My tea story is intertwined with warm childhood memories as well as adventurous and life changing events of my adult years. Earliest memories of tea for me are from my parents’ and grandmother’s kitchens. My parents usually had the basic and widely available teas on hand like Red Rose black and Good Earth herbal. In contrast, and true to our family's food norm of buying generic brand grocery food but also growing and preserving a lot of our own fruits and vegetables, we also had various single herb tisanes picked from our garden, or more rarely, foraged from the National Forest lands of Central and Northern Idaho. My mom and dad met while they were both working as firefighters for the Nez Perce National Forest so they would enjoy telling my sister and me stories of tromping around the woods and picking things to dry and make tea out of such as rose hips and mountain ditney. My mom reminisces of picking so many wild rose hips one fall that she was able to dry and sell them to the local food coop.

I grew up in a house next door to my grandmother’s house so I was a frequent visitor of her kitchen. She always had an assortment of teas on display on a shelf behind her stove. They would vary between Celestial Seasonings standby’s to more rare boxes of teas given to her as gifts from international students from the University of Idaho that she had befriended. My grandmother never drank alcohol so tea was her go-to in the mornings and after dinner.

It was also in my grandmother’s kitchen where, as a preteen, I was first introduced to chai. A doctoral student from India, named Caroline, rented a room from my grandmother and would invite her Indian friends over to cook elaborate meals that filled the house with amazing and new-to-me aromas. Chai was an eyeopener with its sweet, spicy and warming flavors of cardamom, cinnamon, ginger, and anise simmering in milk. Those rich smells and flavors that those kind and dynamic Indian students created in my grandmother’s kitchen made a lasting impression on me as a kid growing up in an Idaho town surround by farm country.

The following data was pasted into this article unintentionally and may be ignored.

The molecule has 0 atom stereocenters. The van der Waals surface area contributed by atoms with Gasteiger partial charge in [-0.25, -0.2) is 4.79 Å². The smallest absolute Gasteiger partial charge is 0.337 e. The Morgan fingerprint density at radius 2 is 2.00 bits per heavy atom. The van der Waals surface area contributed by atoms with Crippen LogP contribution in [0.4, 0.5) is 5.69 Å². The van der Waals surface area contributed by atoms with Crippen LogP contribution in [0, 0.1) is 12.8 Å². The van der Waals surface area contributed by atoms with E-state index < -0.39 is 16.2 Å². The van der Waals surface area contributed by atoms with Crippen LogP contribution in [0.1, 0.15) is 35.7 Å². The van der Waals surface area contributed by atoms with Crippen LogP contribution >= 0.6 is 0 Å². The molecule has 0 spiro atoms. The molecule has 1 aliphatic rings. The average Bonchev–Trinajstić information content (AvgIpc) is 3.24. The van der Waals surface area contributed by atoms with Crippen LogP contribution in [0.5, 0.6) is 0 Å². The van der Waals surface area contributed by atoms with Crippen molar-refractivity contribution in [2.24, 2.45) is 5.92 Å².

Fast forward 20 years to when my sister and me had an opportunity to travel to India to visit and stay with Caroline and her family. We had a few days of incredible experiences seeing the sights in Central India and being fed delicious food and chai. Then things took a different turn and I ended up deathly ill in a hospital in Bhopal for 2 weeks, which is a long story that could probably be made into a mini-series, but for this blog I will keep it short. This is the point where my tea story intersects with my wife, Serena’s. We had been dating for a little over a year when these events unfolded. Without hesitation, Serena left her busy cafe in the capable hands of managers and hopped on 5 planes to make her way to Bhopal to help me heal and support my sister who had been through a traumatic time trying to get me to a hospital. Read Serena’s tea story for more details of the rest of this experience.

The eventful and harrowing trip to India shifted my perspective on life and I started to rethink my career as a fish biologist. I was trying to find a new passion and Serena and I briefly considered buying an existing tea and chocolate business in 2011. This is when I started reading the book “The Story of Tea” and learning more about the tea industry. It wasn’t until 10 years later, in the midst of the COVID-19 pandemic, when my little glimmer of an idea of owning a tea business came to fruition. You can read more about the start of the Steep Mountain Tea Company in Nick and Scott's tea journey blogs. I currently hold the title of Logistics Wizard and carry out a variety of tasks including managing our website, order fulfillment, and generally making sure our i’s are dotted and t’s are crossed.

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